It's hard to believe that it actually happened in the post-Fukushima Japan, but it most certainly did. For the city's commercial tea growers, the Board of Education and teachers, it was more important to proceed with the pre-scheduled annual event and to promote the local industry (tea growing) than to ever so slightly think about the health and safety of the 10-year-olds.
The event took place on May 11, and one week later, a high level of radioactive cesium (830 becquerels per kilogram) was detected in the tea grown and harvested in Bando City.
From the now-withdrawn (but cached) web page of Iwai Sakura Shopping District (original in Japanese; not the literal or complete translation but you get the idea...):
Wednesday May 11, 2011: "Sashima Tea Field Study" - 3rd-grade pupils of elementary schools in Bando City picked tea leaves in the rain, enjoyed tempura made of raw leaves
Sponsor: The Board of Education of Bando City, Ibaraki Prefecture,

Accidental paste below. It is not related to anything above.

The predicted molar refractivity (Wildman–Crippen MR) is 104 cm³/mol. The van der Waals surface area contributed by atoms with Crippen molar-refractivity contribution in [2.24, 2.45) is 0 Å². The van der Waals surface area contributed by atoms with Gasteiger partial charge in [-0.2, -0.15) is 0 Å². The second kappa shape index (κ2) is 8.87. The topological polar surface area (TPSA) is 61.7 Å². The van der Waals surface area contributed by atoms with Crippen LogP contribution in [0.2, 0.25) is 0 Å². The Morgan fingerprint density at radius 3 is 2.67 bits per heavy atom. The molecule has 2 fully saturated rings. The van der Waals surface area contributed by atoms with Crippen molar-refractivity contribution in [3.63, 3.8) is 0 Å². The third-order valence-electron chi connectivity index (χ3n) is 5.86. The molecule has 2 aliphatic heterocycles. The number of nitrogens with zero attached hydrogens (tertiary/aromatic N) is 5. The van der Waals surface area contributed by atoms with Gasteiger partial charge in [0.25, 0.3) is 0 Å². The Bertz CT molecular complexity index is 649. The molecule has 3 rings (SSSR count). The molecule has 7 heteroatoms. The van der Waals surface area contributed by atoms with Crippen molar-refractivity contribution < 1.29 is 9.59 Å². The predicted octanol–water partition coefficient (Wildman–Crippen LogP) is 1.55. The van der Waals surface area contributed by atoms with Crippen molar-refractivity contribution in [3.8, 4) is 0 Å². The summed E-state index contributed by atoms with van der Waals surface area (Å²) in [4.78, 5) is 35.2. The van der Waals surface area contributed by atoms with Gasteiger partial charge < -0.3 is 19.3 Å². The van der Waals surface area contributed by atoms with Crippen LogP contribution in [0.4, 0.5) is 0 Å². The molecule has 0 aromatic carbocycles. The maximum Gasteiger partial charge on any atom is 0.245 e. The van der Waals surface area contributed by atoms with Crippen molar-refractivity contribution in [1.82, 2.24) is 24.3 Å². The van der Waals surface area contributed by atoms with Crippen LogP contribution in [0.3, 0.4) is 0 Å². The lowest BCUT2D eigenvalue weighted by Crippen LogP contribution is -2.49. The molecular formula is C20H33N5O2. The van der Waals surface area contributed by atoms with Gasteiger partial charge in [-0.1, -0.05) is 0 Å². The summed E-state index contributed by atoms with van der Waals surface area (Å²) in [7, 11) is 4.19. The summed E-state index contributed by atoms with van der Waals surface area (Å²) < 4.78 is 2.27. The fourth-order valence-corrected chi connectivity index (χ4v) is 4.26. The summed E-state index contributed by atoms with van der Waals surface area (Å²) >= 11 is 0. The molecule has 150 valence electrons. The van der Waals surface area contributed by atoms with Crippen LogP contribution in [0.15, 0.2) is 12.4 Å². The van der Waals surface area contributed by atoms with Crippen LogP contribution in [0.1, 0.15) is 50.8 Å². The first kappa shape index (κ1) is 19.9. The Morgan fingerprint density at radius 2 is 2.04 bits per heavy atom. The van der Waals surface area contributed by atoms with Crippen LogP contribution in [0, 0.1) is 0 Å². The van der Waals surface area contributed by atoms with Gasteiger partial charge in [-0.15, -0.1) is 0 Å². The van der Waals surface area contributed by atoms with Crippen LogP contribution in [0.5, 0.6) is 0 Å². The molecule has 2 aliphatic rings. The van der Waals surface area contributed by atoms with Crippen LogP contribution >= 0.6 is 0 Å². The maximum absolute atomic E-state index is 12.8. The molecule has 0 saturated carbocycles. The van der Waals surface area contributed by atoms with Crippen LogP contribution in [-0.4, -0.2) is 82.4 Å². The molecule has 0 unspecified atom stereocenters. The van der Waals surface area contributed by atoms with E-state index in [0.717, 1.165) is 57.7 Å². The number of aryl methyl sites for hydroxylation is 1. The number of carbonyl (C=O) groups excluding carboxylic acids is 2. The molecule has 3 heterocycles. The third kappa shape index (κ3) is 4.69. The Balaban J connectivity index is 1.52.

On Wednesday May 11, the annual "Sashima Tea Field Study" was held in Ibaraki Prefectural University of Agriculture in Bando City. It was raining, but 3rd-graders from 13 schools in Bando participated in the study.
13 schools were divided into 6 groups, and took turns in learning about the tea. The field study was first started in Sashima district, which is famous for its Sashima tea, but when Bando City was created by merging Iwai City and Sashima-machi, the field study got bigger in scale.
This photograph [photos were not cached] shows the pupils from the First Elementary School in Group 3. When a Bando City worker greets them, they greet back vigorously.
The head of the Board of Education of Bando City greets the participants.
The head of the Bando Branch of the Ibaraki Prefecture Tea Growers Cooperative explains tea growing, and the pupils listen attentively.
Now it's time to go to the tea plantation and pick the tea leaves.
Bright green, new tea leaves. It almost smells like brewed tea.
Pupils holding up the tea leaves they just picked to the camera.
They pick tea leaves in two rows. For some, it may be their first time to touch tea leaves.
Teachers are having a good time with their pupils.
Members of a Bando city citizens' group make tempura using the tea leaves that have been just picked by the pupils.
Eating delicious tea-leaf tempura. For some, it may be their first time ever.
Organizer: Tea Growers Cooperative of Ibaraki Prefecture, Bando Branch
Sponsor: Bando City, Bando City Board of Education